How exercise can help combat symptoms of mental illness
You may not have realized it, but on September 10, every year since 2003, the world has observed Suicide Prevention Day - a day dedicated towards providing commitment and action in order to prevent suicides, throughout the globe.
It’s an important day, because suicide is a much bigger issue than many are aware of; with mental health conditions increasing the potential risk for suicide, and with 1 in 4 people in the UK experiencing a mental health issue, not only is recognizing the need for suicide prevention necessary, but treating mental health disorders is also of huge importance.
In the UK, suicide is the leading cause of death amongst 20-34 year olds, and, as important a cause as suicide prevention is in any country, we, with the highest rate of suicide in the whole of the UK (seeing on average 6 suicides per week), should certainly be able to realise the value in drawing attention to it.
As far as treating mental health goes, interventions are sometimes necessary - medications do have their place, when required, as do additional forms of treatment (such as Cognitive Behavioural Therapy), but the effects of exercise and its correlation to improvements in mental health are becoming increasingly acknowledged.
We’ve all heard that exercise can make us feel good, and it really is true- it’s not a myth!
During exercise, the body releases endorphins, chemicals which react with receptors in the brain to both reduce perception of pain whilst also bringing about increased feelings of wellbeing, and even euphoria ,e.g. the 'runner’s high'. Given these noted effects, there is an increased recognition of exercise as one of the most under-utilized, but most effective prescriptions for treating mental health conditions.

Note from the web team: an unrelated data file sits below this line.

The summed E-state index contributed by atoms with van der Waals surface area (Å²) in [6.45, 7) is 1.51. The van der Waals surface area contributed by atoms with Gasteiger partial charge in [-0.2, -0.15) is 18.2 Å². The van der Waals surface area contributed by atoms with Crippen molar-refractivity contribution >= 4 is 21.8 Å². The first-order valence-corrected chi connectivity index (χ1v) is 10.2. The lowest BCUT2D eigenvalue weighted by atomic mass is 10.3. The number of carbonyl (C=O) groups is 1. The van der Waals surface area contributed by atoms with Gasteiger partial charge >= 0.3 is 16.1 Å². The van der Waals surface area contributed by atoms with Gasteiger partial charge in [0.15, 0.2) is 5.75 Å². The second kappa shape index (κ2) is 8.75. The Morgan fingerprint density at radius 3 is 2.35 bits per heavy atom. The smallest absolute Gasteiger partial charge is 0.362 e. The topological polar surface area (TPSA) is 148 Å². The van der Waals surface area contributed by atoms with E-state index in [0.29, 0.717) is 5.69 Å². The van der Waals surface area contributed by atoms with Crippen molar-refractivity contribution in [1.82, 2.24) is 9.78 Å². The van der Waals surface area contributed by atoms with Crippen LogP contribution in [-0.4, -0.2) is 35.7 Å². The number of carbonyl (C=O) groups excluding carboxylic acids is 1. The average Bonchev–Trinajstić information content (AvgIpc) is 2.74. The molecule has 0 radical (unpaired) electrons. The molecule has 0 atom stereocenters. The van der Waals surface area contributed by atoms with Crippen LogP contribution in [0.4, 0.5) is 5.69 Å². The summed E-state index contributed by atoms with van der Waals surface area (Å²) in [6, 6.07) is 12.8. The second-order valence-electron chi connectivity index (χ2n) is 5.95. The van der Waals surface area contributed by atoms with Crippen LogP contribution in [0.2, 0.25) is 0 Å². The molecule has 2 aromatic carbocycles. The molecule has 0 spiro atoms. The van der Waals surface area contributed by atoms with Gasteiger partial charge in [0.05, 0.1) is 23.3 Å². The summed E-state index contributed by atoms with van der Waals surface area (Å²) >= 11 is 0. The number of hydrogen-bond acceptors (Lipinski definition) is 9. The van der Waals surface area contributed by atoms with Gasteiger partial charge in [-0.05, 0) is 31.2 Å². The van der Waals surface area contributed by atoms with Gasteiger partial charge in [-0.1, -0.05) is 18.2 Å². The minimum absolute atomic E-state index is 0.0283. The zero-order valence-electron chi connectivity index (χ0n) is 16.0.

And the evidence speaks for itself...
Research continues to further our understanding of the effectiveness of exercise on mental health; a paper published only earlier this year, as a meta-analysis of 33 studies and 1877 people, concluded that resistance/weight training was associated with a significant reduction in depressive symptoms. This improvement in mental health was regardless of whether the individuals involved experienced any actual strength or physical health improvements- just doing it was enough to produce mental health benefits.
Studies have shown that as little as one hour a week of low-to-moderate intensity exercise can help reduce symptoms of some mental health illnesses, and although research has yet to prove a cause-and-effect relationship between exercise and its ability to prevent the initial development of depression, it strongly suggests it. It seems likely too that any and all types of exercise can benefit mental health, whether it be team sports, cycling, walking the dog, or even just doing the housework- it doesn’t have to be limited to what can be done in the gym.
Researchers have found that those who benefit most in terms of mental health were those who exercised for 30-60 minutes between three to five times per week- these more regular levels of activity have been shown to help with treatment of even chronic depression, whilst also increasing the likelihood of preventing cases of future development of depression.
Despite its proven effectiveness, however, some mental health conditions may at times be too overwhelming for exercise to be an option, and recovery from these illnesses and preventing relapse is multifaceted (as is their cause), but although exercise alone may not be enough to help treat or cure symptoms for everyone, it can, for many, offer an effective method of treatment.
As World Suicide Prevention Day comes and goes for another year, it is once again an opportunity to draw attention to the importance of mental health, and taking care of both our bodies and our minds. Given the overwhelming amount of evidence, it seems apparent that the two really do go hand in hand.
Belfast Telegraph Digital